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Sat Mar 21, 2020, 10:05 AM

52 Captive-Bred Spix Macaws, Extinct In The Wild, Return To Brazil, Though Not w/o Controversy

The town of Curaçá in Brazil’s of Bahia state lost its last wild Spix’s macaws (Cyanopsitta spixii) two decades ago. So there was a large celebration when, on March 3 this year, 52 of the parrots, bred in captivity, were brought back here to their native region. The macaw was declared extinct in the wild in 2000, a victim of wildlife trafficking and symbol of the ongoing struggle to conserve Brazil’s biodiversity. But there’s a shadow hanging over their return, cast by the controversial organization that bred them and continues to wield outsize influence over their fate.

The birds brought to Bahia (26 males and 26 females) are the result of a successful captive-breeding program by the Germany-based Association for the Conservation of Threatened Parrots e. V. (ACTP), which has partnered with the Brazilian government. The event was considered so important that the minister of the environment, Ricardo Salles, was in Petrolina, Pernambuco state, to receive the macaws alongside ACTP head Martin Guth and other Brazilian authorities.

Bringing the birds to Brazil is part of the National Plan of Action for the Conservation of the Spix’s Macaw, coordinated by the Chico Mendes Institute of Conservation and Biodiversity (ICMBio), which is affiliated with the Ministry of the Environment. Two other international agencies are also involved in the repatriation program: Al Wabra Wildlife Preservation of Qatar and the Pairi Daiza Foundation of Belgium. The latter is partnered with a zoo of the same name in Brugelette, Belgium, where four Spix’s macaws are on display — the only ones in Europe available for public viewing.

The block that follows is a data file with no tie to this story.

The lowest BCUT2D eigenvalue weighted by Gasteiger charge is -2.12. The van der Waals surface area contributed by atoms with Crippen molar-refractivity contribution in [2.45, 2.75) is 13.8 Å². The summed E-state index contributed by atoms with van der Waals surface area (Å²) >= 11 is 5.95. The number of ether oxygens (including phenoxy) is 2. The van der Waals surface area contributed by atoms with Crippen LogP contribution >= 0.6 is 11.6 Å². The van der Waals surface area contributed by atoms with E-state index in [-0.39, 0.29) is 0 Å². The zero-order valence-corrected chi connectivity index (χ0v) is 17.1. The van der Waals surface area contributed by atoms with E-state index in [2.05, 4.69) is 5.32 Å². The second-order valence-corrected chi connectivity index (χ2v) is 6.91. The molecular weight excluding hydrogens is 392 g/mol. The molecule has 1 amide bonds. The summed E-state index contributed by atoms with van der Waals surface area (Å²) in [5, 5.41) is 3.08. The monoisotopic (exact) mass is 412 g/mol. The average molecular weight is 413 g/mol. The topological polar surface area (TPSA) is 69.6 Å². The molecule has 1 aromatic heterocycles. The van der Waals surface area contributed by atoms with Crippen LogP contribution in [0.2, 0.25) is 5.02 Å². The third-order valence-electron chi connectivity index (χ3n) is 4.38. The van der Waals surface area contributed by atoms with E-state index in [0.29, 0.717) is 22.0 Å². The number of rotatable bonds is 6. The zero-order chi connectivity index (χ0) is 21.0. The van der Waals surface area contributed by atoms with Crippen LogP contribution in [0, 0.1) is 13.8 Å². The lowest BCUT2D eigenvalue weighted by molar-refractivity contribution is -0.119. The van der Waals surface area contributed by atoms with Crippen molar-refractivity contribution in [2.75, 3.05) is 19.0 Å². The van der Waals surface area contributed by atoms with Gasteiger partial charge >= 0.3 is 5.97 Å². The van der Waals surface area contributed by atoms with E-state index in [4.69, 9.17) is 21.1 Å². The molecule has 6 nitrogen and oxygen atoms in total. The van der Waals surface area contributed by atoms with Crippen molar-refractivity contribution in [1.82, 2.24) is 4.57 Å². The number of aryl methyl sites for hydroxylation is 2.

The birds’ destination, for now, is a reintroduction center built for them in Curaçá. According to the ICMBio, the “German” Spix’s macaws will likely be released in the wild sometime next year, following an adaptation process. When this happens, it will be in the two conservation reserves created by the federal government in 2018 exclusively for the reintroduction and protection of the species: the Spix’s Macaw Wildlife Refuge (which spans 29,200 hectares, or 72,200 acres), and the Spix’s Macaw Environmental Protection Area (90,600 hectares, or 223,800 acres).



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